Create Content That Converts

Create Content That Converts

Copywriting and BloggingIf you want to create content that converts, then you have to understand the psychology of why people buy and the techniques used online to help them convert.

Effective content will tell your readers what your company has to offer, why your company is better than your competitors, and how your company can solve their problems or make their life easier and more enjoyable.

Consider the following:

Your Homepage = Your Hook

Your homepage is the first thing that your website visitor sees, so it better be good. It’s your hook. But contrary to popular belief (and sometimes natural intuition), your goal for a homepage is not to inform or to tell anyone anything.

Your #1 goal for a homepage is for your website visitor to click forward and not back. That is, it is to convince them that you have something on your website worth spending their time on.

Fortunately, you don’t need to tell them much to do that. They only need to be able to answer two things:

What’s in it for me? and, Where do I click?

If they can answer those two questions quickly, then you stand a darn good chance of selling your product. If you babble too long…well, unfortunately web surfers are finicky, impatient creatures that are all too happy to click the back button.

Once you can get them to start clicking, then they have already taken a proactive approach to your site, and they will start reading deeper. So don’t cram your homepage with too many details. Tell them just enough to make them click forward. Don’t worry, once they get interested, website surfers will read deeper.

Don’t forget the importance of your first paragraph

Studies have shown that if you can attract readers’ interest with the headline and then maintain interest throughout the first paragraph, chances are far greater they will complete your entire sales presentation.

The first paragraph of your sales copy should solve a problem or clearly articulate what benefits are forthcoming once a customer becomes involved with your product or service.

Customers buy benefits, not features

There is an old saying, “Sell the sizzle, not the steak.” It’s still true today. Never assume that the customer will figure out the benefits of your product or service. Tell them. For example:

“Improve your gas mileage by 18% right now!”

Customers buy solutions, not products

Write content that answers questions and solves problems. Center every page of your website on the customers you want to attract. Even when you are talking about your products and services, it is not about you. It is about what those products and services can do for your customer.

The majority of the time, customers are looking to solve a problem rather than buying a particular product, so explain the solutions your product delivers.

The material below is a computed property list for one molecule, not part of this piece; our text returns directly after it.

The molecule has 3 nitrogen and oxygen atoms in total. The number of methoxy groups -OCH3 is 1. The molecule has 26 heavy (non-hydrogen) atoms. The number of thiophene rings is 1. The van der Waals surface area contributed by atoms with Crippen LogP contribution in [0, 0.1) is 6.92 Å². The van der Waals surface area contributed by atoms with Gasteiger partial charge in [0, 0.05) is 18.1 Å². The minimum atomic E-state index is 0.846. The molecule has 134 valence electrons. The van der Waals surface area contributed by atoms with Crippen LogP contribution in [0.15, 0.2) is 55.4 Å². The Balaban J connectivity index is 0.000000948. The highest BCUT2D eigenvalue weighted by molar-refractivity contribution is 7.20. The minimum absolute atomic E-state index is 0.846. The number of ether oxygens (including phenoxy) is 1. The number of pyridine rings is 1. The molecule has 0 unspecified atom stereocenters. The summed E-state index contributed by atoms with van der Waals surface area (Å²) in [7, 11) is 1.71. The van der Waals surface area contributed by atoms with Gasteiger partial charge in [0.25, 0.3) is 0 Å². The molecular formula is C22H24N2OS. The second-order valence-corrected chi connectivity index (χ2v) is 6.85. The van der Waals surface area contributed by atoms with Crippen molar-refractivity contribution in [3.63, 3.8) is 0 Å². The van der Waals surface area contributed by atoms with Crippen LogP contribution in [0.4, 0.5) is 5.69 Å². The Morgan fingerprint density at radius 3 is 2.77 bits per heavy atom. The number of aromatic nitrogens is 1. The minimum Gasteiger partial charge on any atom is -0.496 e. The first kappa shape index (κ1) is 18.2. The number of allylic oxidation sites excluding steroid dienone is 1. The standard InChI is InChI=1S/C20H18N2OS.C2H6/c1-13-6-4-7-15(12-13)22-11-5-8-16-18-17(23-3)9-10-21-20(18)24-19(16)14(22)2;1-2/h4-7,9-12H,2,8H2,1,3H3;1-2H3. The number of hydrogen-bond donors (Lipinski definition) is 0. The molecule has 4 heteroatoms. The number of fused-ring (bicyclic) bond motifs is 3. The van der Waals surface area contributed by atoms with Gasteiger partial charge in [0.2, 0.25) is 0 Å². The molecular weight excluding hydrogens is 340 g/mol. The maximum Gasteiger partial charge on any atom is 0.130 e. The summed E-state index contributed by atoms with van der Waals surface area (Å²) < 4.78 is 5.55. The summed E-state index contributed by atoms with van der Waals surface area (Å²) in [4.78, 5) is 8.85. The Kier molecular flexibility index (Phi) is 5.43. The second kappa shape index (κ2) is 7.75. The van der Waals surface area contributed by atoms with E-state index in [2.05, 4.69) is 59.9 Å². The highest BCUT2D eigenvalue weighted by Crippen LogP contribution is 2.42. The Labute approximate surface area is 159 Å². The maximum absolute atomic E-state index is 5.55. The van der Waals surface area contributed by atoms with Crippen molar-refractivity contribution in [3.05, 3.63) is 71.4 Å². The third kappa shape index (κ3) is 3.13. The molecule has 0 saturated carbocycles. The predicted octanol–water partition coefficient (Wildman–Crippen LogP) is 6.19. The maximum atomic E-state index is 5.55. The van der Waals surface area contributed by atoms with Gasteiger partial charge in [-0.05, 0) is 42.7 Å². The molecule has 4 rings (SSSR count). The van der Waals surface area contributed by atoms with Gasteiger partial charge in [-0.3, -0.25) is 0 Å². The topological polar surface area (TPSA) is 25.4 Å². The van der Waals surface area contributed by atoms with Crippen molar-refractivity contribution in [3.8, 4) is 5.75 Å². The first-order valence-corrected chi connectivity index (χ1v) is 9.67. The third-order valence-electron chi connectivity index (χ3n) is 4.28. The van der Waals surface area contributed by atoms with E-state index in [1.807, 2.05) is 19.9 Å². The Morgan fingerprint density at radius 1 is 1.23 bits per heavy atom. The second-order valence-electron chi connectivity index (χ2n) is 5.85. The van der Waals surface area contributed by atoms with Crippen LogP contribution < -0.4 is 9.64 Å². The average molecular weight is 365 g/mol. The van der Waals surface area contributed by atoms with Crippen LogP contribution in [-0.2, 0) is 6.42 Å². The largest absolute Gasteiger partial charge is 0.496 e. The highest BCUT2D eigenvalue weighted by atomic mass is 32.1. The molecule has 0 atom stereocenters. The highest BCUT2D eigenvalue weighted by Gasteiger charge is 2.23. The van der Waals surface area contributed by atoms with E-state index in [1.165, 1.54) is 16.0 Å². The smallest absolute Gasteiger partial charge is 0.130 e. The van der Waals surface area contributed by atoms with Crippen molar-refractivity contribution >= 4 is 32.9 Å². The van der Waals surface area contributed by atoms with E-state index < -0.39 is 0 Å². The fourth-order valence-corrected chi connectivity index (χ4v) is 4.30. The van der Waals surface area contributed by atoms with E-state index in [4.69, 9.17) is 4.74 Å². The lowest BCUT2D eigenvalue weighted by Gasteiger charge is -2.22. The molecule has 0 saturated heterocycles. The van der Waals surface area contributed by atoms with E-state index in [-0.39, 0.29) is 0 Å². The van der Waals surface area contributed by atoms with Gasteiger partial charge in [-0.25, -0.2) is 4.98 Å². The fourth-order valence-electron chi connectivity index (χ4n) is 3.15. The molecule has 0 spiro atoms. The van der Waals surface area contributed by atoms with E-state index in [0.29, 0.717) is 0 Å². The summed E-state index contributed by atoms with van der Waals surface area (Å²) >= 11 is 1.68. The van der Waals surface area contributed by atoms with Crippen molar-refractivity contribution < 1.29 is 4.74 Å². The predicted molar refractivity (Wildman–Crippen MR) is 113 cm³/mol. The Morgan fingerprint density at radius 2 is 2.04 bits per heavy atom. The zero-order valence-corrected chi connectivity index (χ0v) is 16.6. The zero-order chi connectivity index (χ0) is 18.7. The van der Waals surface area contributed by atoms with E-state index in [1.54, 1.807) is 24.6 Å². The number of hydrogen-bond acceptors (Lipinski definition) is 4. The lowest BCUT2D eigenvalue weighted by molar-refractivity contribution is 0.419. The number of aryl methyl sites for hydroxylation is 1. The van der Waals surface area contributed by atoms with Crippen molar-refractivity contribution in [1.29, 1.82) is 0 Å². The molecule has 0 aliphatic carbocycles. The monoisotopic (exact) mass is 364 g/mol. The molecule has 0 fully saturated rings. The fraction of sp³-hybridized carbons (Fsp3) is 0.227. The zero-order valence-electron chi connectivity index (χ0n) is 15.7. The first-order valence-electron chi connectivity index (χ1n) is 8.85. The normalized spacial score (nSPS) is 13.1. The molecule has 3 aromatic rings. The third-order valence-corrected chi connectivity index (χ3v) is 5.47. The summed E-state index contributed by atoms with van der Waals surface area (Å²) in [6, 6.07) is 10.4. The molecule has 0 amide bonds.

“Suffering from a bad golf game? Our clubs will improve your game or your money back!”

That solves a problem. What golfer doesn’t suffer from a bad golf game? Target the problem, then sell the solution.

Change your perspective

Always view your product, and your copy, from the customer’s point of view. Speak on their level. Be specific, clear, and concise. Use clear headers, small paragraphs, captions on photos and bullet points in your messaging. Most Websites can cut their content in half and still communicate the same message.

As a rule of thumb, writing about your business turns users off, and writing about how you can add value moves them towards a conversion.

Use keywords that resonate with your audience, and make sure your content is extremely relevant to what your readers expect and speaks to their goal: if your typical customer is looking for specialized tires, it doesn’t help to tell them all about the many types of cars your tires can work on – tell them about how your tires will make their car go faster/ride smoother/keep them safer!

Avoid using abbreviations and trade terms

Use the language that your least informed customers might use and be sure to expand acronyms. You don’t want customers to feel that the language in your website is over their heads. Even the most sophisticated prospect will not object to your spelling things out by explaining in terms that anyone can understand.

Present a compelling reason

Present a unique and compelling reason for a customer to do business with you. Why buy from you instead of from your competition? This concept is most frequently referred to as your “unique selling proposition” (USP).

Ask the questions:

  • What is it about your product or service that is unique?
  • What do you offer that your competitors can’t?
  • Customers do not always make purchases based on price. And while there are other issues, such as delivery time, guarantee, service, availability, and trust, one of the most important reasons customers buy is value.

Use credible testimonials

Encourage customers to give testimonials and place the testimonials strategically throughout your content to help validate certain points of your sales presentation. Of course, legally and ethically speaking, the testimonials must be legitimate.

Include a clear ‘Call to Action’

And finally: always, always include a very clear call to action that answers the question:

Where do I click?

After all, even an interested customer will simply leave your site if they can’t see where to click to get more information or to contact you!

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Kelly Haggard OlsonAbout Kelly

Kelly was a Creative Content Strategist at Blue Zoo Creative. Her creative background in art, music and photography, experience in corporate HR, and Master's degree in English Literature from The College of William & Mary, she was able to adjust her style of writing for each unique client.